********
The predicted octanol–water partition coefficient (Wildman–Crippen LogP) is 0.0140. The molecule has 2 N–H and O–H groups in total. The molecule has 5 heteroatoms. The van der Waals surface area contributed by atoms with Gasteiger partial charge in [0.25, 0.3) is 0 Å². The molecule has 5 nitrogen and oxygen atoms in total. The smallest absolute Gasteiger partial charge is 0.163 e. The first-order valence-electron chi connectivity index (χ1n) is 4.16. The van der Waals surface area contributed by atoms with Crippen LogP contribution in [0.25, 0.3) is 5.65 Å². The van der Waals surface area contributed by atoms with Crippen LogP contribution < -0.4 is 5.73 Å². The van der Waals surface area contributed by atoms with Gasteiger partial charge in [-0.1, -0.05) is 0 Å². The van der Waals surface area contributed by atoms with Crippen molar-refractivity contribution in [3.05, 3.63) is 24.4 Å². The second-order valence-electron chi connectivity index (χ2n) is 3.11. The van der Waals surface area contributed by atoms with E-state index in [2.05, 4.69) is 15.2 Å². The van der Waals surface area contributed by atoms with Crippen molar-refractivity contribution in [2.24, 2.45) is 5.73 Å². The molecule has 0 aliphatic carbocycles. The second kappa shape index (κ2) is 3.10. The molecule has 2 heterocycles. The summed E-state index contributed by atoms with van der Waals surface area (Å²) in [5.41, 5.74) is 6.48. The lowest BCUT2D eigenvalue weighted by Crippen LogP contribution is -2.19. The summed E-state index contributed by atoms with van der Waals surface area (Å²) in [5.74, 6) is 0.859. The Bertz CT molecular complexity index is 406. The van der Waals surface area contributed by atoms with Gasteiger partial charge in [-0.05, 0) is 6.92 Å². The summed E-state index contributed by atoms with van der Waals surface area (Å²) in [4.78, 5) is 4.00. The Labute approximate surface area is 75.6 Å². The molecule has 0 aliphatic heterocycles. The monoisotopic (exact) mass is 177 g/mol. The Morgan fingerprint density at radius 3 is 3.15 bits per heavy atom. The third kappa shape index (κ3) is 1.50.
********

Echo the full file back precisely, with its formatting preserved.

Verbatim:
The predicted octanol–water partition coefficient (Wildman–Crippen LogP) is 0.0140. The molecule has 2 N–H and O–H groups in total. The molecule has 5 heteroatoms. The van der Waals surface area contributed by atoms with Gasteiger partial charge in [0.25, 0.3) is 0 Å². The molecule has 5 nitrogen and oxygen atoms in total. The smallest absolute Gasteiger partial charge is 0.163 e. The first-order valence-electron chi connectivity index (χ1n) is 4.16. The van der Waals surface area contributed by atoms with Crippen LogP contribution in [0.25, 0.3) is 5.65 Å². The van der Waals surface area contributed by atoms with Crippen LogP contribution < -0.4 is 5.73 Å². The van der Waals surface area contributed by atoms with Gasteiger partial charge in [-0.1, -0.05) is 0 Å². The van der Waals surface area contributed by atoms with Crippen molar-refractivity contribution in [3.05, 3.63) is 24.4 Å². The second-order valence-electron chi connectivity index (χ2n) is 3.11. The van der Waals surface area contributed by atoms with E-state index in [2.05, 4.69) is 15.2 Å². The van der Waals surface area contributed by atoms with Crippen molar-refractivity contribution in [2.24, 2.45) is 5.73 Å². The molecule has 0 aliphatic carbocycles. The second kappa shape index (κ2) is 3.10. The molecule has 2 heterocycles. The summed E-state index contributed by atoms with van der Waals surface area (Å²) in [5.41, 5.74) is 6.48. The lowest BCUT2D eigenvalue weighted by Crippen LogP contribution is -2.19. The summed E-state index contributed by atoms with van der Waals surface area (Å²) in [5.74, 6) is 0.859. The Bertz CT molecular complexity index is 406. The van der Waals surface area contributed by atoms with Gasteiger partial charge in [-0.05, 0) is 6.92 Å². The summed E-state index contributed by atoms with van der Waals surface area (Å²) in [4.78, 5) is 4.00. The Labute approximate surface area is 75.6 Å². The molecule has 0 aliphatic heterocycles. The monoisotopic (exact) mass is 177 g/mol. The Morgan fingerprint density at radius 3 is 3.15 bits per heavy atom. The third kappa shape index (κ3) is 1.50.